As the case against Ghislaine Maxwell comes to a close, her lawyers have turned to the tenor of the discussions leading up to it.
“The media coverage was relentless and voluminous,” the British socialite’s attorneys wrote in a sentencing memorandum on Wednesday. “Dozens of broadcast documentaries, tens of streamed videos and podcasts, and publication of some 50 books and thousands of superficially written articles.”
In December a federal jury convicted Maxwell of facilitating the late financier Jeffrey Epstein’s sexual abuse of minors. The Southern District of New York’s probation office has called for a 20-year sentence; on Wednesday, Maxwell’s counsel asked for four to five years. Prosecutors are scheduled to file their own sentencing memorandum next week, and Maxwell is set to be sentenced by a Manhattan federal judge on June 28.
The publishing heiress’s plea for leniency extended some of the arguments her lawyers made at trial. Over three weeks of proceedings in November and December, Maxwell’s team pushed to differentiate her from Epstein, with her lead attorney, Bobbi Sternheim, going so far in her opening remarks as to portray Maxwell as the Eve to Epstein’s Adam—a woman blamed for the crimes of a man.
“Had Ghislaine Maxwell never had the profound misfortune of meeting Jeffrey Epstein over 30 years ago,” her lawyers wrote on Wednesday, “she would not be here.” They pointed to the public appetite for Epstein to be held to account after the notoriously friendly plea deal he was offered in Florida in 2008: “Epstein was undercharged and under punished, Epstein never faced his accusers, and his accusers were denied justice.”
In the eyes of Maxwell’s lawyers, that dynamic has also led to the conditions of her treatment at a Brooklyn federal jail, where she has been held without bail for nearly the entire period since she was arrested in New Hampshire in July 2020.
Authorities ruled Epstein’s August 2019 death at Manhattan’s Metropolitan Correctional Center a suicide. “In the face of strong media and public uproar following Epstein’s death,” Maxwell’s lawyers wrote, “the government faced an urgency to appease the renewed distress of Epstein’s accusers and to repair the tarnished reputations of the [Department of Justice] and [Bureau of Prisons] in whose custody Epstein died.”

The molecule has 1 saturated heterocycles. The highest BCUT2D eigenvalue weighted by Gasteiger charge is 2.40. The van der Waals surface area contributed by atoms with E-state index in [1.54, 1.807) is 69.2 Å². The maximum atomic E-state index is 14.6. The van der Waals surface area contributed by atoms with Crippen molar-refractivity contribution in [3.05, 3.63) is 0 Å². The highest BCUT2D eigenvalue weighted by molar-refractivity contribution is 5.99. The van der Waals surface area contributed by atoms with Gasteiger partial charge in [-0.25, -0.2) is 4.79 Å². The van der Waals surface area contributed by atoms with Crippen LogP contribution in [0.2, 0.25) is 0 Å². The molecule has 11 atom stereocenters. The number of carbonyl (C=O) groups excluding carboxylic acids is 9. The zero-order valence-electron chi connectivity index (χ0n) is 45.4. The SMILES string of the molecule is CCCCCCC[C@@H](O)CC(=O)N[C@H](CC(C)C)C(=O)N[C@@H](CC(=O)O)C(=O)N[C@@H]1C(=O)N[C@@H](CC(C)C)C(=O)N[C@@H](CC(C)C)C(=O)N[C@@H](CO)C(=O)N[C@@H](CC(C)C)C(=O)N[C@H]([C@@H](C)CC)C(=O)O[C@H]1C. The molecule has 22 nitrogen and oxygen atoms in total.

Maxwell “has already experienced hard time during detention under conditions far more onerous and punitive than any experienced by a typical pretrial detainee, and she is preparing to spend significantly more time behind bars,” they went on. “Her life has been ruined.”
In a new story of Maxwell’s detention, her attorneys claimed that a female inmate in her housing unit at the Metropolitan Detention Center told at least three other inmates that she had been offered money to murder Maxwell and that she intended to strangle her in her sleep. “This incident reflects the brutal reality that there are numerous prison inmates who would not hesitate to kill Ms. Maxwell,” the memo said, “whether for money, fame, or simple ‘street cred.’” The Bureau of Prisons, which administers the MDC and other federal jails, didn’t immediately return a request for comment on the new allegation.
Maxwell’s attorneys also introduced some biographical notes that have loomed large in her broader public story but remained mostly absent from the legal process. They reported a partial biography to add to all the ones that they claim have shaped the narrative around the daughter of Robert Maxwell, the publishing magnate who died under still-contested circumstances in 1991 and was later revealed to have used some of his employees’ pensions to fund one of his fraudulent schemes.